I wrote this on the full article blog
Very insightful and a necessary conversation. A few things stood out for me:
“Exactly when courts are accused of superceding the “will of the people” they are fulfilling their role effectively.”
It recently occurred to me within this past year as to why Dobson and “family” groups are so dead-set on getting these constitutional amendments to require that marriage be between a man and a woman only -- to usurp the very power of the courts. Once it’s in the constitution, the courts are then bound to refer to this bias in their decision making.
“Privilege is the benefit that accrues to the person or group that has to endure the least bias and/or prejudice.”
In the past few years, I’ve really been trying to recognize this in myself, and I agree that “the invisible unflective privilege is the most heinous and insidious.”
I’m pretty introspective as it is, so as I’ve been seeing my own prejudices -- whether it be race, ethnicity or accent, etc. -- I also recognize how few people must actually take a look at this in themselves. Furthermore, I realize that even I can never fully appreciate the prejudice so many others experience, and more so, feel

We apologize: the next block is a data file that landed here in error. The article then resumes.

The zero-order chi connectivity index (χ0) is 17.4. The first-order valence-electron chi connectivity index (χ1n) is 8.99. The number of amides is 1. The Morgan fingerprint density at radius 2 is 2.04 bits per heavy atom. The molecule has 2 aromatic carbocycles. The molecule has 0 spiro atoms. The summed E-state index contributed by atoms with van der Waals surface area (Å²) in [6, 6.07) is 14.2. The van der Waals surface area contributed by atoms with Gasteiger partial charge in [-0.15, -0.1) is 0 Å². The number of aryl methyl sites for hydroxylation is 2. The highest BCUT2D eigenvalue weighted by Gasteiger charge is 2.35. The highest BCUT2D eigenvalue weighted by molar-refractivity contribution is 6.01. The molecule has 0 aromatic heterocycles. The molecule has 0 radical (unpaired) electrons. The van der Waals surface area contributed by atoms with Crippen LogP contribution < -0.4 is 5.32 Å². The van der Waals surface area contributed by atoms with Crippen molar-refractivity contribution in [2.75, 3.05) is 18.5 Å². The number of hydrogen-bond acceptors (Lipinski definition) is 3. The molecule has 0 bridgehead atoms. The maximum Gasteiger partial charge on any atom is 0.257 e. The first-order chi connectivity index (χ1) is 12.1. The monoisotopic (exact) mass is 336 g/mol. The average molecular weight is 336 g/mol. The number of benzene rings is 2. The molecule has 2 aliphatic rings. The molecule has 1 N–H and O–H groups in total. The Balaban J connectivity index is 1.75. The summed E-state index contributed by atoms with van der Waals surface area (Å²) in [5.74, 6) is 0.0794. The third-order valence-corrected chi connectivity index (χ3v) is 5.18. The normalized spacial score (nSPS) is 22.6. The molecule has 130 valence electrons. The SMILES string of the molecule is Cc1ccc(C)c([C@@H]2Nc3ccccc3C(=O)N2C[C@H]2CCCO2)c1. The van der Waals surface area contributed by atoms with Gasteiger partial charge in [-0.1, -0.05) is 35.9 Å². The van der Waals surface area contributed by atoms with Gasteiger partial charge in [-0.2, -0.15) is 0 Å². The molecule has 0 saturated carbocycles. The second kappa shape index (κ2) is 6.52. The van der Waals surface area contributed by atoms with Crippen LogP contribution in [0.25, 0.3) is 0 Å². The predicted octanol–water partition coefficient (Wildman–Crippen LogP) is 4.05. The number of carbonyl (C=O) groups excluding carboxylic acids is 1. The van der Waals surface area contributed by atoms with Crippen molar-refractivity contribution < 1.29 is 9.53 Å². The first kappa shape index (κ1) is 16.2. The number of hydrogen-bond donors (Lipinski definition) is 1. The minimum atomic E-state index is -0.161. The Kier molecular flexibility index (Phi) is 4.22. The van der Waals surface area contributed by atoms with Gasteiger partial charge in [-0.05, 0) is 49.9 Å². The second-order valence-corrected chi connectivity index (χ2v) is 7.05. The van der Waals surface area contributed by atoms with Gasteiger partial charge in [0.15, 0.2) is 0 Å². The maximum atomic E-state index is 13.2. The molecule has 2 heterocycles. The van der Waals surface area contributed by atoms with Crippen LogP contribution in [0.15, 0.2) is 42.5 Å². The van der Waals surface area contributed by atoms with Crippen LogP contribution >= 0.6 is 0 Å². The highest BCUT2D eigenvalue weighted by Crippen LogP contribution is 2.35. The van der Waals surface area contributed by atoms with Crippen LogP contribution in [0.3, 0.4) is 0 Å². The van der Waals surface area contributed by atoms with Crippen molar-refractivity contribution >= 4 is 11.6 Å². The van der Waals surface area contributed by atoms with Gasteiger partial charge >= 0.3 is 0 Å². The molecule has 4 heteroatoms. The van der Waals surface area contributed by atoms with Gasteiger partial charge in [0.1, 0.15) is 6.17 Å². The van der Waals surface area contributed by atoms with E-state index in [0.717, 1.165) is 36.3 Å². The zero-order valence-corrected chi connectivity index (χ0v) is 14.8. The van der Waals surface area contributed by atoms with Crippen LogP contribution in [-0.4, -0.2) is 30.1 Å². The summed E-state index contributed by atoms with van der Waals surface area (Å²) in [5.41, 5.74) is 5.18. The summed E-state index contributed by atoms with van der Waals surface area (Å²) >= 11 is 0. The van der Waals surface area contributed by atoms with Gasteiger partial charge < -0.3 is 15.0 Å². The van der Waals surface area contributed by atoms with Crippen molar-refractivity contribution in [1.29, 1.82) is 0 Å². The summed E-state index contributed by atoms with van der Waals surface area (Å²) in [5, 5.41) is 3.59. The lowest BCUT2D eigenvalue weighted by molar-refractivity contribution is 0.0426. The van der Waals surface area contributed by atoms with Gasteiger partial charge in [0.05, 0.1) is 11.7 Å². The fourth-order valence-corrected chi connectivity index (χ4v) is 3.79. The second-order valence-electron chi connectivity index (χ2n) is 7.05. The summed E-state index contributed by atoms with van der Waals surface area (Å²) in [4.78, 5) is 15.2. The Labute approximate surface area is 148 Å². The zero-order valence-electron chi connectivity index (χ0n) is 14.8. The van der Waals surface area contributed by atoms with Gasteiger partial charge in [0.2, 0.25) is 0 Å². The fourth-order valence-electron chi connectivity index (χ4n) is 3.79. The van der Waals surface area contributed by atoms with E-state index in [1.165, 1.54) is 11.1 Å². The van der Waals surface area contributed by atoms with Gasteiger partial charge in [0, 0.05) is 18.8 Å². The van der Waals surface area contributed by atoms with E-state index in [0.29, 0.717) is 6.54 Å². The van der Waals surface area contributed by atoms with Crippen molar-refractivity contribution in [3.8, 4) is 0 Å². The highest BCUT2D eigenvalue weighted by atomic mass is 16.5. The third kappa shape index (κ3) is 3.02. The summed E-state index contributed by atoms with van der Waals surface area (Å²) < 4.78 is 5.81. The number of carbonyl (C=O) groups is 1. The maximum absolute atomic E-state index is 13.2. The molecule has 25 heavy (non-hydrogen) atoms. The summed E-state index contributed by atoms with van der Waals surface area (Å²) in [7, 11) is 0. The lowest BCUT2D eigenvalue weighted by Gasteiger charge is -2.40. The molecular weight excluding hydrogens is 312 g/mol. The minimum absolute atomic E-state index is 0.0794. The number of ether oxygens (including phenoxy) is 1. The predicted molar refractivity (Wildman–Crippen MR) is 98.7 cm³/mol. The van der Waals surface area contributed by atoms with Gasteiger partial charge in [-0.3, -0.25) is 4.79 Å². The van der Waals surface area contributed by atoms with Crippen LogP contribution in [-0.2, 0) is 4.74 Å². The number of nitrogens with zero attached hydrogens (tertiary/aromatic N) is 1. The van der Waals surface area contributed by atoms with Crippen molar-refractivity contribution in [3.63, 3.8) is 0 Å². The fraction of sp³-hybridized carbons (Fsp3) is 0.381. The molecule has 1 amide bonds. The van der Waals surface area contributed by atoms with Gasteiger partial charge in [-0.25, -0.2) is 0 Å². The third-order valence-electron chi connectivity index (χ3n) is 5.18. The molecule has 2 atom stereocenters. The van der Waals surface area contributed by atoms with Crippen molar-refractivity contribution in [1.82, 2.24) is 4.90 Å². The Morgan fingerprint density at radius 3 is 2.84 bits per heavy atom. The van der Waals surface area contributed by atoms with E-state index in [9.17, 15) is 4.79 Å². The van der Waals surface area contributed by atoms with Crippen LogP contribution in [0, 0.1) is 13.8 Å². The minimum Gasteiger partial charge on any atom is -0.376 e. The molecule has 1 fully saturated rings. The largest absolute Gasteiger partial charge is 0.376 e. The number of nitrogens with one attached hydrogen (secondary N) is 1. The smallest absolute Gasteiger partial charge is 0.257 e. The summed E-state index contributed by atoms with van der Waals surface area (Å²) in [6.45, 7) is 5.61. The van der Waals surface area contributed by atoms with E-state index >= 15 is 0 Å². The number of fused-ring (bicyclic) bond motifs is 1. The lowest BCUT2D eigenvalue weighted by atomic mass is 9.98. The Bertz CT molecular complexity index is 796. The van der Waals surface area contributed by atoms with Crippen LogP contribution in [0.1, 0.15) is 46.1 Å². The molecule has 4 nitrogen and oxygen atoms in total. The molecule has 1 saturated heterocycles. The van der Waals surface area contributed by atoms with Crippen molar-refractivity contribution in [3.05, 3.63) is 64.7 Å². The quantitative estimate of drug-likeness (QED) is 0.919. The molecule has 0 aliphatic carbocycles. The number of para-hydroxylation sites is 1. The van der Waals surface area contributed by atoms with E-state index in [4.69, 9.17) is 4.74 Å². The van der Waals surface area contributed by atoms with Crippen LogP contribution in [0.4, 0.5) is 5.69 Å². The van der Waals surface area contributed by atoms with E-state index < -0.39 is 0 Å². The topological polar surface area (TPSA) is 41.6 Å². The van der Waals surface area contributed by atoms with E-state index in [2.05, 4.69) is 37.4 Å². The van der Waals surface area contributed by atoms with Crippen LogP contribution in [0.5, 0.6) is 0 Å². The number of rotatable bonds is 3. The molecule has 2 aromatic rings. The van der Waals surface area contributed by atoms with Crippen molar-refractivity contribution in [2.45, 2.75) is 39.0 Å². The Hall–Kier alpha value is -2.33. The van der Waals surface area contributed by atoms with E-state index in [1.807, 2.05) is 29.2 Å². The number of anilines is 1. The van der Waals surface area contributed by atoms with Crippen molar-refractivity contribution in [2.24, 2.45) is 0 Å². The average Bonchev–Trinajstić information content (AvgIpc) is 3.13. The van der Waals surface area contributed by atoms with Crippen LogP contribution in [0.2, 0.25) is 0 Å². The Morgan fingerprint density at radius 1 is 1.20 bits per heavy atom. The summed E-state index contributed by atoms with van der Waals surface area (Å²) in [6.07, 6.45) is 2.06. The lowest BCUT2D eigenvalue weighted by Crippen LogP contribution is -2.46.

on a regular basis.
For all the social anxiety I feel being in public, I still have the “benefit” of feeling invisible when I walk into a store. I am a white male and can pass for straight, no one is going to notice me or suspect me because of my skin color or accent, etc. - no matter how grungy I may look.
But for others, and I notice this in myself when it comes to people of color, ethnicity or the aged, there is an immediate almost gut feeling that they are “alien” and separate from me, or that I am more intelligent than them.
Fortunately, the more I recognize it, the more I am able to set it aside as a valid criteria for judging them. Interestingly, I have found that language has a lot to do with it. I used to work at a video store in Chicago, and there was one customer who was Mideastern and wore a turban, and as soon as he spoke perfect English, the turban and his dark skin washed away. Margaret Cho is another example. But that doesn’t excuse my initial feelings about people with accents.
Again, fortunately for me, the more I see my own prejudice, the more I’m able to see through it. But I can’t agree with you more in thinking that it’s the invisible and unreflective sense of privilege that’s the most insidious and dangerous.
This past election really reminded me of just how segregated we still are as a nation - my own family reminded me of that.
As proud and relieved as I am to have Obama as president, it’s still ‘odd’ to see him in that position. And I’m looking forward to that novelty wearing off…